Beuty in decay

Book Review: Beauty in Decay II

Title: Beauty in Decay II. Photographer: RomanyWG. Essays: Polly Chillery. Reference: ISBN 978-1-908211-10-1. First published:  2012 by Carpet Bombing Culture. Web site: www.carpetbombingculture.co.uk. Size:267mm x 267mm x 24mm square format. I admit to having esoteric taste in photography. For example, I have always liked images of old buildings in decay. There is something about faded grandeur, that evanescence, which haunts me. Perhaps it stems from my time spent in inner city Birmingham in the 60’s working to rebuild the city after the war years. Many buildings were demolished: domestic; commercial; and governmental. I was able to wander among them before demolition. In the quiet time, before they died. Or, perhaps it was my time spent as a building surveyor where it was my job to inspect old buildings. I have been inside of many fascinating structures. So, you can see why a book depicting images discovered whilst urban exploring might fascinate me. This book doesn’t disappoint. It has dozens of images, many filling the whole page, taken in many countries. The subject matter ranges from grand domestic to industrial. Unfortunately, …

Book review: On the Night Bus. Nick Turpin

Title: On the Night Bus. Photographer: Nick Turpin Reference: ISBN 978-1-910566-16-9 First published:  2016 by Hoxton Press. Web site: www.hoxtonminipress.com Size:160mm x 228 x 17mm portrait format Comprising: An introduction by Will Self followed by Photographers notes from Nick Turpin and then 49 colour plates I’ve followed Nick on Twitter for a while. During that time there have been glimpses of the ‘Night Bus’ work. So, when I saw it was to be turned into a book and I could pre-order a ‘collectors’ copy and by so doing get a free print… Well, the hook had been baited and I took it. I purchased the collectors edition which is beautifully bound and cased with  a small loose leaf print included. My version is signed, being a pre-ordered edition. The finished book more than lives up to the teasers on Twitter. Forty Nine colour plates of people travelling on night buses in London. The images are haunting with more than a little of Saul Leiter’s work  about them. Elegant use of colour and abstraction  produced with more than …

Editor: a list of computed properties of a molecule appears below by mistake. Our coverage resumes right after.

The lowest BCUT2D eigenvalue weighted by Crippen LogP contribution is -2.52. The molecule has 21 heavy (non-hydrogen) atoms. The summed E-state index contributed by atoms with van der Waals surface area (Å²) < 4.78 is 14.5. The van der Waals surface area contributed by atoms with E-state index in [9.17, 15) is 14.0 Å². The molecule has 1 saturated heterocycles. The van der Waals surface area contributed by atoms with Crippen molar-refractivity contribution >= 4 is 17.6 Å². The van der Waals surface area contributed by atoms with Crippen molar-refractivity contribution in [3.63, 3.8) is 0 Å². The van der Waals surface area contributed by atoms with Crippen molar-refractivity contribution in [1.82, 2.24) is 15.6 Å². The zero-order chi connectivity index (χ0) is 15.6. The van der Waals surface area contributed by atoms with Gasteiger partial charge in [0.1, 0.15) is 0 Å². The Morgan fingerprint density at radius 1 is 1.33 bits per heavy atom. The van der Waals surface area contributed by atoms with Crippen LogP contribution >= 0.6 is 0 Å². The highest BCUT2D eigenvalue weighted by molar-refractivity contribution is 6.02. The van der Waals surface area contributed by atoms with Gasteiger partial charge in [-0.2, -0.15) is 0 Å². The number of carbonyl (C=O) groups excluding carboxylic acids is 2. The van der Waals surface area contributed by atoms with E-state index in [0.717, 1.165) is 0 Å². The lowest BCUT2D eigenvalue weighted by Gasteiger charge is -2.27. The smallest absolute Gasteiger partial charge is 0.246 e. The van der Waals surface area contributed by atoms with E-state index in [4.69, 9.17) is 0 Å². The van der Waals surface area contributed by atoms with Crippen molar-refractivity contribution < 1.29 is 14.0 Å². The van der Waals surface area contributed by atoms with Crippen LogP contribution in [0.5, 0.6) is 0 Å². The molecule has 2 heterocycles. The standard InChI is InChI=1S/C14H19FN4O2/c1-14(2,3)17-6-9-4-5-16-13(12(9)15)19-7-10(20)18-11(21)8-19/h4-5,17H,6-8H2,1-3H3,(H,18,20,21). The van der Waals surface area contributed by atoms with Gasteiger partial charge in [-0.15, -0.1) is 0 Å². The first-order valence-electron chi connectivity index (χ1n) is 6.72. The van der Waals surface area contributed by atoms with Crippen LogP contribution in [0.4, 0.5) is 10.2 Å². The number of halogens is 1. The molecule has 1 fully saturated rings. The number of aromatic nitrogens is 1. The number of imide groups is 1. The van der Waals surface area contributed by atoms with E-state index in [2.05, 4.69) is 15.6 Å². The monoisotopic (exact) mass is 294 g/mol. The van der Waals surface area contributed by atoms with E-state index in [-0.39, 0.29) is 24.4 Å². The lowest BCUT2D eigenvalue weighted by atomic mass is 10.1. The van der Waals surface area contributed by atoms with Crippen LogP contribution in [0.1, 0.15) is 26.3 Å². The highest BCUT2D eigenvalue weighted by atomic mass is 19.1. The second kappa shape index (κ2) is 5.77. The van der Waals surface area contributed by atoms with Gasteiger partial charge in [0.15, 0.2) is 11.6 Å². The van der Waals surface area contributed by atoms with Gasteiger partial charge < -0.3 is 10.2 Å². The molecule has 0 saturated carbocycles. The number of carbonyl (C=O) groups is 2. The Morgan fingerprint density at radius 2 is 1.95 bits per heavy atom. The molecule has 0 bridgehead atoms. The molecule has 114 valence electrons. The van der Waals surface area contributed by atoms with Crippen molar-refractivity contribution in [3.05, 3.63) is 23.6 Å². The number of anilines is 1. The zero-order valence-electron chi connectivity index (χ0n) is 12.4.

Book review: Humphrey Spender’s Humanist Landscapes

Title: Humphrey Spender’s Humanist Landscapes Author: Deborah Frizzell ISBN: 0-300-07334-8 Softcover: 70 pages of introduction plus 100 plates Images: 100 Publisher: Yale centre for British art Language: English Product Dimensions: 28 x 1 x 23 cm Landscape format. As a precursor to Spenders images Frizzell, the author, discusses where the images sit in the panoply of images of the time and of the era in which they were made, providing, as she does, social and historic reference for the works.  Some 70 excellent  pages are taken up with this explanation. To set the scene: Spenders images span the decade 1932 – 1942. He came from a a middle class family in fashionable Kensington. His father, Harold was a Journalist and his mother Violet Schuster was a painter and poet. His brother Stephen, later to become Sir Stephen Spender, became a poet and essayist who concentrated on themes of social injustice and the class struggle in his work. Stephen Spender was close friends with many famous literary figures from the time i.e. WH Auden. Clearly the …